Five years ago, after ending a long-term relationship, Anita became seriously depressed. It benched the once-physically active writer, who asked that her last name be withheld to protect her privacy.
She stopped running and began gaining weight and falling out of shape. It was not the first time she had been depressed, and traditional therapy had not helped her as much as she had hoped. This time, she sought out someone different. She found Jane Baxter, PhD, a therapist who was able to get her moving again, mentally and physically.
The 20-something couple, married just a few years, was eagerly looking
forward to the birth of their first baby.
Labor and delivery went fine, and the baby was born healthy. But problems
began when the new mom, overwhelmed by motherhood, suffered depression.
"The husband had to take care of everything," recalls Joan R. Sherman, MFT,
a licensed marriage and family therapist in Lancaster, Pa., who saw the couple
in counseling. When he was at work, he worried that his wife was so
Baxter, who is based in Washington, D.C., has a unique background and practice. She is a psychologist and a certified personal trainer. When Anita showed up for her first appointment, Baxter eschewed the couch in favor of a treadmill.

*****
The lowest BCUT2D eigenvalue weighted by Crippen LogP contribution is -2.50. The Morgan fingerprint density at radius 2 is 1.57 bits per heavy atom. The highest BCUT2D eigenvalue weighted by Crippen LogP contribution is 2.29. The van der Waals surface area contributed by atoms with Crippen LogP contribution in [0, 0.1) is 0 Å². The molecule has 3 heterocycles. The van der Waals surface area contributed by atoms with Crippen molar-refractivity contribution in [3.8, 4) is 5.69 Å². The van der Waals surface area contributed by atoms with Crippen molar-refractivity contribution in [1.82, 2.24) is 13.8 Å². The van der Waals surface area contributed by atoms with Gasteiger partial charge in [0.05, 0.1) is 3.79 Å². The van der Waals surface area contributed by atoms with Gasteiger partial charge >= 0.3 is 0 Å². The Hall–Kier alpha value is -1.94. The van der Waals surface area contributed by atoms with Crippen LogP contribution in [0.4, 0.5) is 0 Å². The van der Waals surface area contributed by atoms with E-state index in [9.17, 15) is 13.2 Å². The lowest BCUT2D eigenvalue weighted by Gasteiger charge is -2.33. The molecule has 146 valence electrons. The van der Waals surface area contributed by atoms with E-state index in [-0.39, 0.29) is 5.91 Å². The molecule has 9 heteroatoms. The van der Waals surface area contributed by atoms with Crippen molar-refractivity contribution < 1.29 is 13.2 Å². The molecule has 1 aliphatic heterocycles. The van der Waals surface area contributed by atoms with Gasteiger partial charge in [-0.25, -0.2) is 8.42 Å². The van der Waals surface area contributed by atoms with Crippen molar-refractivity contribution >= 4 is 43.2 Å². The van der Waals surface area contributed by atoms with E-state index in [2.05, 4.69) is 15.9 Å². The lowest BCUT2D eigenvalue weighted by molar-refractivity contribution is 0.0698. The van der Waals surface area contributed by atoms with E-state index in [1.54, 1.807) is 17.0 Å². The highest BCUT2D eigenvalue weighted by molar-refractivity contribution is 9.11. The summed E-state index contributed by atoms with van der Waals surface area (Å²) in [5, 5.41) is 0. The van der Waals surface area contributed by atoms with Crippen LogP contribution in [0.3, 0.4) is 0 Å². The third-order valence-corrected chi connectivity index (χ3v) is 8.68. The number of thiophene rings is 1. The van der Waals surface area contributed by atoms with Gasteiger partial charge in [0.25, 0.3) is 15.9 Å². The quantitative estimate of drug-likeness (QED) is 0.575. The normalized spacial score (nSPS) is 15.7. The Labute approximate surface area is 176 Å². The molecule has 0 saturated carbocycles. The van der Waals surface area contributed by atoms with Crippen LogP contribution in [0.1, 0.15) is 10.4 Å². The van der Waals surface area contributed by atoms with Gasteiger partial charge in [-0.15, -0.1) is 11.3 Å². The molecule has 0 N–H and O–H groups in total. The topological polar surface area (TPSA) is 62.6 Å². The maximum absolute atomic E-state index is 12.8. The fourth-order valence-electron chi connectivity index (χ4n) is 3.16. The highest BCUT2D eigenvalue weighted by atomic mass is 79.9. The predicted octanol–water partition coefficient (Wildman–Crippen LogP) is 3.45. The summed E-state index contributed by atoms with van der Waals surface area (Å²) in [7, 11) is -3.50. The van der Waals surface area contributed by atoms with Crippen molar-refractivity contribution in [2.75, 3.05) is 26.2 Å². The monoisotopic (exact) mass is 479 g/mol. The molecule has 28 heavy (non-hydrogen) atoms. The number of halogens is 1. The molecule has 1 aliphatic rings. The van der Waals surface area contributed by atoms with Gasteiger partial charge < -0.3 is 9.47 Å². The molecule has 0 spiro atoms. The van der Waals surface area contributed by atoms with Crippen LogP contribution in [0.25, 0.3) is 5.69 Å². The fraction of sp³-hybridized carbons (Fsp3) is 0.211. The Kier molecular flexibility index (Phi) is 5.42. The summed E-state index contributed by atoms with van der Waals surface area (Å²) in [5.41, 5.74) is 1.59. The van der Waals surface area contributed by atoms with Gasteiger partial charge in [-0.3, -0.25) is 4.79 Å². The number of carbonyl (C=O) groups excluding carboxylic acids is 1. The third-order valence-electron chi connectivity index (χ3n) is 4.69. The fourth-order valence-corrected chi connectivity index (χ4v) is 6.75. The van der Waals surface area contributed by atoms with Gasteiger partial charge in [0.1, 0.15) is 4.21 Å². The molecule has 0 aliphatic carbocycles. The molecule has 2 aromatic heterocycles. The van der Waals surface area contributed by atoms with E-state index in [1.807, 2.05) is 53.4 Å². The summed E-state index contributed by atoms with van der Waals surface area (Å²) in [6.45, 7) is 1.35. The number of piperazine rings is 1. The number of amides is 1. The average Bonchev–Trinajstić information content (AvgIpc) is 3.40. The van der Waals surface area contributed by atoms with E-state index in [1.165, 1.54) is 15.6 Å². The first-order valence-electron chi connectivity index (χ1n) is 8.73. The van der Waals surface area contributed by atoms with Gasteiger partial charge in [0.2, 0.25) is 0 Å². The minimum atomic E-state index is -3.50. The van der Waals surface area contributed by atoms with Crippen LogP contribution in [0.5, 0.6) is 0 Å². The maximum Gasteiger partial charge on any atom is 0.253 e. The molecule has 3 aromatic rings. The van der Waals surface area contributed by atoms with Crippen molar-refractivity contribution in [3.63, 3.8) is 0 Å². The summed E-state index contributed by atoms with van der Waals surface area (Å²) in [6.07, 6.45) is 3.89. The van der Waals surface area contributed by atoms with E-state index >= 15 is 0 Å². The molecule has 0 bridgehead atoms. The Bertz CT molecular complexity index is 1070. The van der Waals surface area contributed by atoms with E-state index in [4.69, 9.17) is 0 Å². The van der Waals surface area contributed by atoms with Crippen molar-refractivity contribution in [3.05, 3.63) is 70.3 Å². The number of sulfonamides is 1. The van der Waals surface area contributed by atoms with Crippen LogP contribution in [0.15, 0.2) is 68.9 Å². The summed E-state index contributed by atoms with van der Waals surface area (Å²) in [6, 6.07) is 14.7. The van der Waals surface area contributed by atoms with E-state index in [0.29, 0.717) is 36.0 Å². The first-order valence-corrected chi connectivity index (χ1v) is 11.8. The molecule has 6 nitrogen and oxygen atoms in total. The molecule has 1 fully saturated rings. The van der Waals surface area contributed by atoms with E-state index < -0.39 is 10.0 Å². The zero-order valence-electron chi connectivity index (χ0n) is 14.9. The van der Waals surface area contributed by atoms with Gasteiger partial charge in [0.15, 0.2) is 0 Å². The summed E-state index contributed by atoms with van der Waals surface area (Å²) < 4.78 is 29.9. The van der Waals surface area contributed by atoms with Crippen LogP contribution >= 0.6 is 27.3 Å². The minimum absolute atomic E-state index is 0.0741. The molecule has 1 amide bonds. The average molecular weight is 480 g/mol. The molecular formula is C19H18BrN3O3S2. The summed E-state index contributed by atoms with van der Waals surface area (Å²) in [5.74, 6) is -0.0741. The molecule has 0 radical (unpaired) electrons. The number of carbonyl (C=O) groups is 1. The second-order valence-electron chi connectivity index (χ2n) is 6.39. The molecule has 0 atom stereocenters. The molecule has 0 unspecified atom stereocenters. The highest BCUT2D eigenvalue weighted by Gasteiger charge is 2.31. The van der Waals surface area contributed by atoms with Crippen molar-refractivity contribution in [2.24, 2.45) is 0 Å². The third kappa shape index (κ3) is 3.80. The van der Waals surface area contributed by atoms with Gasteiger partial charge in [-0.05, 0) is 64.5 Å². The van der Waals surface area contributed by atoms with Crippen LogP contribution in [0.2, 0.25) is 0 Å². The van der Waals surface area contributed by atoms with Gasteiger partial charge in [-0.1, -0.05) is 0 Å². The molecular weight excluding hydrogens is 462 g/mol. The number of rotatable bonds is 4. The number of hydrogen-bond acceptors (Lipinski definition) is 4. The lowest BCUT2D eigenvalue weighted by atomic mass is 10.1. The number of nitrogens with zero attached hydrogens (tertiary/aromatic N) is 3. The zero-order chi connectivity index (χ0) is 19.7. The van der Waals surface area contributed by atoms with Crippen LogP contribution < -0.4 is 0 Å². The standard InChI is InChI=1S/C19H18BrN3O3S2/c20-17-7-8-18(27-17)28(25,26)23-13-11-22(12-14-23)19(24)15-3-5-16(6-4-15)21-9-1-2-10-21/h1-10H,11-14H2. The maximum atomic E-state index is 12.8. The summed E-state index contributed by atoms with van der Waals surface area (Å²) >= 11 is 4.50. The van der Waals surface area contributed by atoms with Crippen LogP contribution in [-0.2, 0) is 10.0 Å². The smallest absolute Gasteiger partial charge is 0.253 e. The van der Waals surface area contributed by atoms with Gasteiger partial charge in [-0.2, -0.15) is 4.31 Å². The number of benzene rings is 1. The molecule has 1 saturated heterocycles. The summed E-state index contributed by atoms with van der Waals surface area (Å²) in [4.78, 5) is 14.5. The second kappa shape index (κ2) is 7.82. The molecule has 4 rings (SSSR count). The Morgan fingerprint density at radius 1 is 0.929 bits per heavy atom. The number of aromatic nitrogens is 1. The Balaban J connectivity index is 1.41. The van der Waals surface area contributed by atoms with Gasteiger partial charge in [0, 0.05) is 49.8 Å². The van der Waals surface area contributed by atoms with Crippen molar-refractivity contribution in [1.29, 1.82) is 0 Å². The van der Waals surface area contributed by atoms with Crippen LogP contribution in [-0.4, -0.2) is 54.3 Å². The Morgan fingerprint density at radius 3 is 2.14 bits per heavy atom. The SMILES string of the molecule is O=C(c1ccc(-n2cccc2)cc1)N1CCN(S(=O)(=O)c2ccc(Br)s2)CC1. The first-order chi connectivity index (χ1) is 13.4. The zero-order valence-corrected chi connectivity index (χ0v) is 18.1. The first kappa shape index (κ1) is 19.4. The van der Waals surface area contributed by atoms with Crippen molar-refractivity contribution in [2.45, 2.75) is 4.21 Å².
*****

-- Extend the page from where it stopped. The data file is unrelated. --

"She’s a mental health trainer and a physical trainer," says Anita, 46.
That combination may sound unusual, but recent research shows that exercise may be one of the best treatments for mild to moderate depression.
"Every day, there is more and more evidence," says Harvard Medical School psychiatrist John J. Ratey, MD, the author of Spark: The Revolutionary New Science of Exercise and the Brain. "There are very good placebo control studies comparing antidepressants and exercise, and the effect on mood is the same."
In one 2005 study conducted by researchers at the University of Texas Southwestern Medical Center, 30 minutes of moderately intense exercise five days a week reduced symptoms of depression by nearly half after 12 weeks.
Although Ratey holds that exercise is an effective treatment for depression, that doesn’t mean he thinks that all patients should give up their medication or talk therapy in favor of working out.
"I’m not opposed to medication," he says. "And when someone is very depressed, you want everything going [to treat that person]."
Up and Running
Anita, who takes the antidepressant Wellbutrin in addition to the talk therapy/workouts she does with Baxter, had always been accustomed to doing intense workouts. But, she says, "when the depression hit, I had no energy."
Baxter’s program helped her regain it. Anita says her workouts with Baxter were gentle and subtle, but, crucially, they were what got her moving again. She found herself wanting to work out on her own, and she began running again; she also started lifting weights. She has lost 30 pounds in the past year.
"My work with Jane helped me get accustomed to going out and being physically active again," Anita says.
Baxter says that is a common response to her program. In fact, many of her patients join a gym and even hire a second personal trainer.
Though she also does traditional talk therapy, about half of her patients opt for the program she calls PsychFit.